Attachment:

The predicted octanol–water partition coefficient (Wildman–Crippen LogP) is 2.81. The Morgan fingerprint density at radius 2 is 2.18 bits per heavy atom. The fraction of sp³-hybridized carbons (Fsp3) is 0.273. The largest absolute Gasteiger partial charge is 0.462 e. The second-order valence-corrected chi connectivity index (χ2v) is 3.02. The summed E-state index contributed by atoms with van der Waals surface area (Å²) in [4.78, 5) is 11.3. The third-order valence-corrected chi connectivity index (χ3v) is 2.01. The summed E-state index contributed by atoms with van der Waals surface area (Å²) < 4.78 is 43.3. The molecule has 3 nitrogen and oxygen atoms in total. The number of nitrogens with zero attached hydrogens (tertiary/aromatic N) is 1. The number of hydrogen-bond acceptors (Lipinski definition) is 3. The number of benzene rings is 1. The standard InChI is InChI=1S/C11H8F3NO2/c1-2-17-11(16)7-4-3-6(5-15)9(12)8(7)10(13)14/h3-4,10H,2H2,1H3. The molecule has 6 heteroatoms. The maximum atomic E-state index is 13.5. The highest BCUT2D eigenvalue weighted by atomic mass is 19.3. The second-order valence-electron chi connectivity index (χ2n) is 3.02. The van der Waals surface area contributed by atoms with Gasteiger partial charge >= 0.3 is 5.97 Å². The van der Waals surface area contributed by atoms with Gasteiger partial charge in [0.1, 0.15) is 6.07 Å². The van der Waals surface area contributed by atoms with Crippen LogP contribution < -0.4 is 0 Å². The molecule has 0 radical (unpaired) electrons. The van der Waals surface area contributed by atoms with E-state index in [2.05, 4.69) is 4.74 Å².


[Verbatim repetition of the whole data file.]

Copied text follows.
The predicted octanol–water partition coefficient (Wildman–Crippen LogP) is 2.81. The Morgan fingerprint density at radius 2 is 2.18 bits per heavy atom. The fraction of sp³-hybridized carbons (Fsp3) is 0.273. The largest absolute Gasteiger partial charge is 0.462 e. The second-order valence-corrected chi connectivity index (χ2v) is 3.02. The summed E-state index contributed by atoms with van der Waals surface area (Å²) in [4.78, 5) is 11.3. The third-order valence-corrected chi connectivity index (χ3v) is 2.01. The summed E-state index contributed by atoms with van der Waals surface area (Å²) < 4.78 is 43.3. The molecule has 3 nitrogen and oxygen atoms in total. The number of nitrogens with zero attached hydrogens (tertiary/aromatic N) is 1. The number of hydrogen-bond acceptors (Lipinski definition) is 3. The number of benzene rings is 1. The standard InChI is InChI=1S/C11H8F3NO2/c1-2-17-11(16)7-4-3-6(5-15)9(12)8(7)10(13)14/h3-4,10H,2H2,1H3. The molecule has 6 heteroatoms. The maximum atomic E-state index is 13.5. The highest BCUT2D eigenvalue weighted by atomic mass is 19.3. The second-order valence-electron chi connectivity index (χ2n) is 3.02. The van der Waals surface area contributed by atoms with Gasteiger partial charge >= 0.3 is 5.97 Å². The van der Waals surface area contributed by atoms with Gasteiger partial charge in [0.1, 0.15) is 6.07 Å². The van der Waals surface area contributed by atoms with Crippen LogP contribution < -0.4 is 0 Å². The molecule has 0 radical (unpaired) electrons. The van der Waals surface area contributed by atoms with E-state index in [2.05, 4.69) is 4.74 Å².